Don’t miss the opportunity to share with the social work community at large your message of empowerment, an issue you care about locally, or why you chose social work as your profession. I look forward to sharing your messages.

Happy Social Work Month!

Social Work Advocacy Day: Ensuring the Future of the Social Work Profession

CapitolHillDCHP

Washington, DC- On March 17, social work students and social workers will attend the first Social Work Advocacy Day on Capitol Hill  launched by Social Work Members of Congress.

With the support of the Greater Washington Society for Clinical Social Work (GWSCSW) and the Congressional Research Institute for Social Work and Policy (CRISP), Howard University (Jenna Simpson), and Amanda Benjamin (University of Maryland) have organized a late-morning advocacy training for students and emerging professionals, to complement the Congressional Social Work Caucus “Social Work Day on the Hill”.

The day’s events will provide an opportunity for students to learn how policy is shaped and how pertinent issues are addressed the affect the profession as a whole. A major focus will be the Social Work Reinvestment Act (SWRA), a groundbreaking initiative created to address the challenges faced by social workers and recommend strategies to maximize the services social workers provide, with recommendations spanning recruitment, research funding, educational debt, salary inequalities, and more.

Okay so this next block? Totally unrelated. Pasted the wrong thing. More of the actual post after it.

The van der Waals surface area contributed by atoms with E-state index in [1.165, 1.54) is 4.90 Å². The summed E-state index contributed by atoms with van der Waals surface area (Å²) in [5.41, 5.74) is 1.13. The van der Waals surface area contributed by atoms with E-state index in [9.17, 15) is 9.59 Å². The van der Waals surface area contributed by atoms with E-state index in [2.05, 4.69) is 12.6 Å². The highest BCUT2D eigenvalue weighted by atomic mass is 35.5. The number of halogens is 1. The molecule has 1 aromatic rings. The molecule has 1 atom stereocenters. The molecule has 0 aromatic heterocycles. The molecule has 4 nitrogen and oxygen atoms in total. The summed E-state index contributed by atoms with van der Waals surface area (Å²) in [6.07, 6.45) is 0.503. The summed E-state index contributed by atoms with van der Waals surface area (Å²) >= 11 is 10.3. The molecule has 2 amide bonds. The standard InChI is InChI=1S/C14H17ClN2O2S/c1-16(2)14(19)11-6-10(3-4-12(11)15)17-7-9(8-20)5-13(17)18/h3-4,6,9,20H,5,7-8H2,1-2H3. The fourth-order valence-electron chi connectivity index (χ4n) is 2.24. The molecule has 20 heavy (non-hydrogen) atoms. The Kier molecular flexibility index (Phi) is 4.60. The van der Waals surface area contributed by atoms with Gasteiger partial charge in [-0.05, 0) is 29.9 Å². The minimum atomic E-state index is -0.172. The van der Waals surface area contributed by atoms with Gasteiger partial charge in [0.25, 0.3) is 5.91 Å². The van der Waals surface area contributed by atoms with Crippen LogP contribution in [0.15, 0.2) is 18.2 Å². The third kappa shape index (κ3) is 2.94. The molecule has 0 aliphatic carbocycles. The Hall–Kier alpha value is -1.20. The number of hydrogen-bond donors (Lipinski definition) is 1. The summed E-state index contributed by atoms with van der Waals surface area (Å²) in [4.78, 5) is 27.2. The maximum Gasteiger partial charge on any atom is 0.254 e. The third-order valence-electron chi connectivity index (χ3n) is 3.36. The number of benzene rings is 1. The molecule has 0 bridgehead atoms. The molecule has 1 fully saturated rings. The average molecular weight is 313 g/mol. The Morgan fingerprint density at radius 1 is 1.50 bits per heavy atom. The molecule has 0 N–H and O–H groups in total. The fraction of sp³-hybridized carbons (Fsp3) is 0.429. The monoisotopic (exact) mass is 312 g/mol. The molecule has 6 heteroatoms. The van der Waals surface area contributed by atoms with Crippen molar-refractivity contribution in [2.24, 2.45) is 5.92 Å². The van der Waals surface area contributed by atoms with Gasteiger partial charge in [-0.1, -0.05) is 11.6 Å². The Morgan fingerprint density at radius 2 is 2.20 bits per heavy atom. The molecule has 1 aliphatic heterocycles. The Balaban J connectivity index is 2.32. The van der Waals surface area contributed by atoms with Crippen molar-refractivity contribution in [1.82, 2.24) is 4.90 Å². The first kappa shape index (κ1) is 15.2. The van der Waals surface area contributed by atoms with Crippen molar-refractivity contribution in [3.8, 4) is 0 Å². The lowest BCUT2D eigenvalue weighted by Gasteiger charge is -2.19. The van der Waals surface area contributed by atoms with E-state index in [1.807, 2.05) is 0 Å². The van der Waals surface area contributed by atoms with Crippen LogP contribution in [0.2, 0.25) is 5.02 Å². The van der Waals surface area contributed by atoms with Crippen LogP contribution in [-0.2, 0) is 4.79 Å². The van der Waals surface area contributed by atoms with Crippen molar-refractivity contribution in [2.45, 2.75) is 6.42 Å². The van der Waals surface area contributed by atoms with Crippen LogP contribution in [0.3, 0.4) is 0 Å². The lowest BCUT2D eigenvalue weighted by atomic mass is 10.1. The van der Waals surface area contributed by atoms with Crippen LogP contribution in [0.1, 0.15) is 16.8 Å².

In-person training will provide an opportunity for millennials to voice ideas and concerns to legislators and congressional staff, to speak up about the need for support for professional growth and innovation in the field, and to experience the power of getting involved in direct advocacy.

#YSocialWork

The social work profession can be viewed as the back­bone of health care and social services with more than 650,000 individuals with social work degrees employed in the field.  It is also one of the fastest growing careers in the United States: the Bureau of Labaor Statistics (2012) anticipates that the percentage of Americans who are employed in a variety of social work settings is expected to increase by more than 100,000 jobs by 2022.

A 2013 Council on Social Work Education (CSWE) Annual Survey of Social Work reported that 46% of Master’s degrees were awarded to individ­uals aged 25–34 years, 86.4% were women, and 31.2% were from under-represented groups.  By field placements, 22.9% of master’s students were placed in mental health, compared to 1.8% in administration and 0.8% in social policy.

Why are millennials entering into the profession and how can this profes­sion adapt along with society to the millennial culture? Through the use of social media, our advocacy project will provide each social work student an opportunity to share their narrative of what led them to join the profession of social work

Since the beginning of the year, it has been an utmost honor to be able to organize such a meaningful event where social workers can gather together and cele­brate the profession. Our project will continue, after Student Advocacy Day. We want students to realize that they do not need to wait to be licensed to get involved or to be politicians to make policy changes. They can visit Capitol Hill and have a voice at the policy making table on our future professional careers. There will be more opportunities to learn, to advocate, and to participate in social media campaigns supporting social work as we begin Social Work Month in March.

I pledge to uphold social work values and engage in generativity with those who train after me. I invite you to join me in paving the way for younger generations to ensure the future of the social work profession.

Exit mobile version